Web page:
The further objection upon constitutional grounds is raised by the respondent to the effect that the authority granted by subdivision 6 of section 493 of the Education Law (as amd. by Laws of 1921, chap. 383), pursuant to which the claim of the board has been made and established herein, without any form of contract and without the consent of the district to be charged with the debt, constitutes a case of taking the property of the inhabitants of the district without due process of law, and is, therefore, unconstitutional.

The principle established by the courts in a long line of decisions in this State is against the contention of the respondent. In People ex rel. Griffin v. Mayor of Brooklyn ( 4 N.Y. 419) a statute was under review which authorized the municipal corporation to grade and improve streets and to assess the expense among the owners and occupants of lands benefited by the improvement, in proportion to the amount of such benefit. It was claimed that an attempted special assessment thereunder for such local improvement was unconstitutional, and that it involved a taking of property without due process of law and involved a taking of property for public use without just compensation. The court held that the statute was constitutional and that "private property may be taken for public use either by taxation or by the right of eminent domain," and the fact was pointed out that taxation exacts money from individuals as their share of a public burden, and the tax-payer receives or is supposed to receive just compensation in the benefits conferred by government, and in the proper application of the tax. A similar question was involved in the case of Brewster v. City of Syracuse ( 19 N.Y. 116). There the plaintiffs were assessed for the construction of a sewer. The contractors who constructed the sewer having been paid the full amount of the contract price, a special act of the Legislature was passed authorizing and empowering the common council of the city to assess and collect, in the same manner as the expenses of constructing the sewer were by law authorized to be assessed and collected, the sum of $600 to be paid to the contractors. It was claimed that the act of the Legislature was unconstitutional and without authority. The court said: "The nature of this power was fully examined in The People v. The Mayor of Brooklyn (4 Comst. 419), and it was declared to be a part of the legitimate exercise of the State's power of taxation, to ascertain, subject to no judicial review, the public burdens to be borne and the persons or classes of persons who were to bear them. It would, therefore, have been within the clear authority of the Legislature, to have authorized the city government of Syracuse, without the consent of any person specially interested, to construct this sewer, and to assess, by way of tax, the expenses on such persons as ought, in the judgment of the Legislature, to bear that burden; and it does not at all follow from the fact that the charter of Syracuse required, as a preliminary to the action of the common council, that the consent of a majority of the property owners to be benefited should first be obtained, that the contract entered into by the city with the constructors of the sewer is to be deemed a contract between the property owners and the constructors. The property owners were not in any sense parties to the contract. Their consent to the building of the sewer, though a necessary condition to the exercise of the power actually conferred by the Legislature on the city government, was not at all necessary to the complete authority of the Legislature over the whole subject. The taxation of the individuals interested in regard to this sewer stands on the same footing as all other taxation by authority of the Legislature."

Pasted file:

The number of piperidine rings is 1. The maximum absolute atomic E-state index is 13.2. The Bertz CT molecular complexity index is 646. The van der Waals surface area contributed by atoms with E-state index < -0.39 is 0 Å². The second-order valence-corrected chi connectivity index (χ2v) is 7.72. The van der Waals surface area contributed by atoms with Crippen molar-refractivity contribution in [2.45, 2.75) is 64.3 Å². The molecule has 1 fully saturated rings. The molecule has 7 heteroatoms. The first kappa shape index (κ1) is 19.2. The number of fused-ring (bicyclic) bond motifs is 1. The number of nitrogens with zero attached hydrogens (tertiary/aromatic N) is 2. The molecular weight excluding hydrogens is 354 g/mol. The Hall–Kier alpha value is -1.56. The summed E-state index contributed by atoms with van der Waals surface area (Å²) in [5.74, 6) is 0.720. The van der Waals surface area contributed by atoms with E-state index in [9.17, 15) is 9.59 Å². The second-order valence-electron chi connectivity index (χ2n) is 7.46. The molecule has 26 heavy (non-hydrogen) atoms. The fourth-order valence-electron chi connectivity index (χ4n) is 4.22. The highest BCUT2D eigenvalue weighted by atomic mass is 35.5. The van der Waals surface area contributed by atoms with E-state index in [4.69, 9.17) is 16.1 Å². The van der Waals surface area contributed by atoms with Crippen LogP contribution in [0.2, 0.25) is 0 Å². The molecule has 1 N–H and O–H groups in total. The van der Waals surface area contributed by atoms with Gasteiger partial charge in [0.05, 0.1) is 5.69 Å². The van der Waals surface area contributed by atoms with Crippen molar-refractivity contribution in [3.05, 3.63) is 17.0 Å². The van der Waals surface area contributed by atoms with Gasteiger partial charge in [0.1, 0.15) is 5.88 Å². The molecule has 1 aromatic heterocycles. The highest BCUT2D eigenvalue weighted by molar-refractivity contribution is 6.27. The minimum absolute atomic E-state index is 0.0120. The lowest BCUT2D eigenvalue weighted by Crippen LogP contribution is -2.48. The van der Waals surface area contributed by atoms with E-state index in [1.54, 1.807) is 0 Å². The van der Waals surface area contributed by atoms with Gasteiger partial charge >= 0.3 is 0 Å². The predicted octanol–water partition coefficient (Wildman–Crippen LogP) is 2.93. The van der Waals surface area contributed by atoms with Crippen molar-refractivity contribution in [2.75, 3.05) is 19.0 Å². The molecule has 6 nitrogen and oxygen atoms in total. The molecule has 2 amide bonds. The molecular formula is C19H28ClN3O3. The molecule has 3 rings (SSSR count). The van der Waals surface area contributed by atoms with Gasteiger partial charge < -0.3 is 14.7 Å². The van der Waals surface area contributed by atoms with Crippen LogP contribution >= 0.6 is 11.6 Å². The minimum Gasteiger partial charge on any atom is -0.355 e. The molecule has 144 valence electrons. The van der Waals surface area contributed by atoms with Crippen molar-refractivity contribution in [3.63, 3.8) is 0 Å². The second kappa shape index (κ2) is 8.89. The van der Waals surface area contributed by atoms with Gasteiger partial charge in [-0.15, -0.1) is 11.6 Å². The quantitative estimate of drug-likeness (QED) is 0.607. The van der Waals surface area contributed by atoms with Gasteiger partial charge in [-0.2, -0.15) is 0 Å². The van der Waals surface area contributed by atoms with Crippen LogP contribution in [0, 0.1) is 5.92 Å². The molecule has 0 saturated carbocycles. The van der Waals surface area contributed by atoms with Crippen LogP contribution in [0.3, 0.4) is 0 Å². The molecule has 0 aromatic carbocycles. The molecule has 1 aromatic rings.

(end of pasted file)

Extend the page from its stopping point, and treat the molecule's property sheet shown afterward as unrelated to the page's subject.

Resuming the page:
It is clear that under the Constitution and statutes of the State and under its present policy, education is of State-wide and public concern and that money devoted thereto is applied to a public use as fully as expenditures for the construction and improvement of sewers, streets and highways. In the case of Darlington v. Mayor of New York ( 31 N.Y. 164, 186) the act of 1855 (Chap. 428) for compensating parties whose property might be destroyed in consequence of mobs or riots, was attacked as being unconstitutional. It was held by the court to be valid, and the court said: "This act of 1855 does not impose a tax of any kind either State or municipal. Its provisions may, and no doubt will lead to the necessity of local taxation; and the same thing may be said of every act of legislation under which an expenditure for general or local purposes may in any contingency be required." The court further said: "It is plain enough that the suits which it authorizes, will, if successful, result in requiring contributions from the tax-payers of the local communities, to make good the losses of persons who have suffered from the acts of rioters. In that way, it may be said that their property may be taken. In one sense it may be conceded that it is taken for a public use; for when the State undertakes to indemnify sufferers from riots, the executing of that duty is a public concern, and the expenditure is on public account. It is a public use in the same sense as the expenditure of money for the erection of court houses and jails, the construction of roads and bridges, and the support of the poor. It is taken for an object which the Legislature has determined to be of public importance, and for the interest of the State. Private property thus taken is not seized by the execution of the right of eminent domain."